A man’s love for his truck is a mysterious and, some say, beautiful thing.
For one owner, the allure might be the curve of the chrome grille. For another, it’s heated seats that keep things toasty in winter.
For George Gerdes, the reasons can be summed up with dollar signs.
The president of Teamsters Local 414 drives a 2008 GMC Sierra in what he calls arrest-me red. His wife drives a 2007 maroon Sierra.
Gerdes’ 2008 pickup truck is the seventh he’s bought that was built in General Motors’ Allen County truck assembly plant, where vehicles first rolled off the line more than 26 years ago.
Members of United Auto Workers Local 2209 assemble the pickups. Teamsters drive them off the assembly line and load them onto rail cars or carrier trucks. Teamsters also drive the carrier trucks.
I like to support the local economy, Gerdes said, adding that he buys the vehicles from a Columbia City dealership.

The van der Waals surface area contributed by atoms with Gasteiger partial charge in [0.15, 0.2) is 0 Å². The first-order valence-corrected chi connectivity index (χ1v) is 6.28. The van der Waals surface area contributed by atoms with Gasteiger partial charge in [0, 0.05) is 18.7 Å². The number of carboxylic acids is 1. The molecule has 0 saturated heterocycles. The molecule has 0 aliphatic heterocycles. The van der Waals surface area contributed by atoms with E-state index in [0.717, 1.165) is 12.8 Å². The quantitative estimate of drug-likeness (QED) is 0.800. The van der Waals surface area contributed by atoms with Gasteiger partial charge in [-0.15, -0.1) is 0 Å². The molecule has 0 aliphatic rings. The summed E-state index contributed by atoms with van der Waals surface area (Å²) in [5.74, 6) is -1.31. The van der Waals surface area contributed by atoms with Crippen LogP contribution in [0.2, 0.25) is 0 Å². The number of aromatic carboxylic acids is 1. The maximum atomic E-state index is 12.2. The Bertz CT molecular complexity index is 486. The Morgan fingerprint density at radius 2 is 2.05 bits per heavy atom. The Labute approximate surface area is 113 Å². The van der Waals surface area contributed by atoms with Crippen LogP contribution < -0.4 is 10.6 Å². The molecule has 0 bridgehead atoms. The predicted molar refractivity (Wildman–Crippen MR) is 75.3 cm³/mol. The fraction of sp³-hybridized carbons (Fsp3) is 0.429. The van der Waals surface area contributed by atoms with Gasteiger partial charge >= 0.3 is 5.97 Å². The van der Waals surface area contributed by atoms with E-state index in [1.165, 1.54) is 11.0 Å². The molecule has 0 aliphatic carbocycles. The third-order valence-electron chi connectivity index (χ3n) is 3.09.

The union leader said the Sierra is dependable and well-built, but he admits he doesn’t get emotional about a metal frame sitting on four wheels.
It’s a vehicle, he said. I’ve had several. You ride around in them. I’m not a car nut.
Mark Gevaart, who has worked at GM for 30 years, has heard some truck owners get much more expressive about their rides. The president of UAW Local 2209 knows of a Chevrolet Silverado that has logged more than 2 million miles.
That’s why you have loyal customers, Gevaart said.
Farm families, he said, show intense loyalty to truck brands, even passing down the preference from one generation to the next.
Gevaart is grateful for Chevy and GMC fans because they keep more than 3,400 union members building trucks in Allen County on three shifts.
Despite some national reports that GM has a backlog of trucks and will shut down its production lines for several weeks this year, Gevaart was unaware last week of any such plans for the Allen County plant.
It has been updated with $275 million in new equipment and additional floor space to prepare the factory to build the next-generation pickups.